Discussions already happening in public and independent schools all over the United States, Canada, Japan, Europe and New Zealand!
Straightforward Stories in Spanish
Provide students with access to short novels with characters with whom they can identify and allow the context serve as a springboard for discussion. Identity is who we are as individuals - a fundamental topic to humankind, but one rarely given space for dialogue.
Give kids a book that they can read with facility and let them find themselves in the process.
I have been a lifelong student of Spanish since my very first exposure as a high school exchange student to Bolivia over 30 years ago. With only five Spanish words in my repertoire at the time (naturally I had taken French for over four years when I was selected to go to South America for the year), I quickly learned that in order to connect with my host family and the other students at school, I had to learn some Spanish – and fast. Fortunately, I love to talk. And while I was concerned about getting it “right,” I was more concerned about not communicating. The lack of inhibition was imperative as I tried to apply the nuts and bolts I’d learned in French class to the new sounds, vocabulary and phrases in Spanish, all while attempting to acclimate to the altitude of Cochabamba, Bolivia (over 8,000 feet). By the end of the first week I was able to utter my name, where I was from and how old I was, and the language just took off from there.
As a high school teacher I delighted in delivering Spanish in an authentic and real way, providing students with the same basics that I received while learning the language in immersion. In other words, I wanted to make sure that students had the confidence to say something, as I knew that no communication would happen if no language escaped their lips. My students were far from perfect in their practice as I was when learning French (and language learning is a practice - a lifelong journey, if you will), I encouraged them to try.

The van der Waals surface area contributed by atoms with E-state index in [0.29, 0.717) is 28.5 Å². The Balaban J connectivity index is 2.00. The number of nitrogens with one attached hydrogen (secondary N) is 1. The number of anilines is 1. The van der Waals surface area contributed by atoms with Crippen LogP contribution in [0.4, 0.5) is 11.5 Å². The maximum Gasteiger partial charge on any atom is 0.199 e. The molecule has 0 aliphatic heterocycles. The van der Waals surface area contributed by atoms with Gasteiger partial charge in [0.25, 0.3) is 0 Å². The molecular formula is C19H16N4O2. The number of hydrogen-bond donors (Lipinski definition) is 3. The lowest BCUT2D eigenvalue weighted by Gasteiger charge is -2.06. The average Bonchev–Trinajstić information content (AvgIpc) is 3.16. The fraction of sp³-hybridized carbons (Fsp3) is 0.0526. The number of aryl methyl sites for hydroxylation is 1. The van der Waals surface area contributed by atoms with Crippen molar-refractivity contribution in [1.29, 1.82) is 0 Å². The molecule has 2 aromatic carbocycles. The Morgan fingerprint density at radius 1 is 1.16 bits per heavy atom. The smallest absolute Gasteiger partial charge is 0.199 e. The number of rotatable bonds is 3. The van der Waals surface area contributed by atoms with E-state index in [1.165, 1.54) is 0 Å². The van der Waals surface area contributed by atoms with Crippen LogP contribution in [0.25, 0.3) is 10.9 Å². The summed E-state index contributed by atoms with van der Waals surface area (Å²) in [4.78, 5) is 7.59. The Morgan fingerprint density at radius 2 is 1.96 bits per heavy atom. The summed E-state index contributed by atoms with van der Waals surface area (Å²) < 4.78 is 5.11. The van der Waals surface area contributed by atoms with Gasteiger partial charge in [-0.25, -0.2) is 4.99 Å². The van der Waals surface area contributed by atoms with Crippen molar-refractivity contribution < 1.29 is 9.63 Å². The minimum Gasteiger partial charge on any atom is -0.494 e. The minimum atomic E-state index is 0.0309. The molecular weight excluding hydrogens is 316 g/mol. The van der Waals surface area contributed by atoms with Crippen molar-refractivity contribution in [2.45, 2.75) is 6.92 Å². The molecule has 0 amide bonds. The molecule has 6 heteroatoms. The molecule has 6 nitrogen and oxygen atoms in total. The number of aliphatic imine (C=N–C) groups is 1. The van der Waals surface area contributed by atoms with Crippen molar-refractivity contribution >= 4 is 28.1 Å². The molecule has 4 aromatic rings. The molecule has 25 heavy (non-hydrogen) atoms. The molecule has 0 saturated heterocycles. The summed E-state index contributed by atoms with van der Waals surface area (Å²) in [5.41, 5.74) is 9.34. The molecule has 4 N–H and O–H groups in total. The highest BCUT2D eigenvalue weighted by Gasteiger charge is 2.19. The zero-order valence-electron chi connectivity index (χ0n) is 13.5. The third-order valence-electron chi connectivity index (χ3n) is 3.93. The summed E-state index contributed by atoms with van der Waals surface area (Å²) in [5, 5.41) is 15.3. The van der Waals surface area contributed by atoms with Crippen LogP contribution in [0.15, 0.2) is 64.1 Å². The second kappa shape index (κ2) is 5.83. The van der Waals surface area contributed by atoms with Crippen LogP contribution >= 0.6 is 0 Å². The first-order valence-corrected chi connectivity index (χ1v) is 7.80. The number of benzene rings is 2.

Towards the end of my 20+ year teaching career, I had the absolute honor and pleasure to teach students who found themselves with learning challenges, even in English. At one point when using the traditional textbook, the students and I, tired of the same idiotic questions about nothing in particular – and ones that were not generating any conversation – looked at each other, all of us bored out of our minds. I thought that there had to be a better way to deliver the same material in a more engaging fashion. Thus was born La chica nueva, a present day love story a la Romeo and Juliet, but in simple, usable Spanish. From there, I delighted in creating a program for them that allowed them access to Spanish, but without all of the tedious demands of a traditional course. Students were given necessary vocabulary and grammar structures from which they could create language, and the starting point from which they could then go forth to engage in conversation with Spanish-speakers.
It was those same students who then encouraged me to publish the story, they loved it that much. Spanish became accessible to the students through a simple tale told in the present tense. Then for me, the stories just keep coming. The platform is describing and highlighting culture and linguistics through simple stories for students learning the language.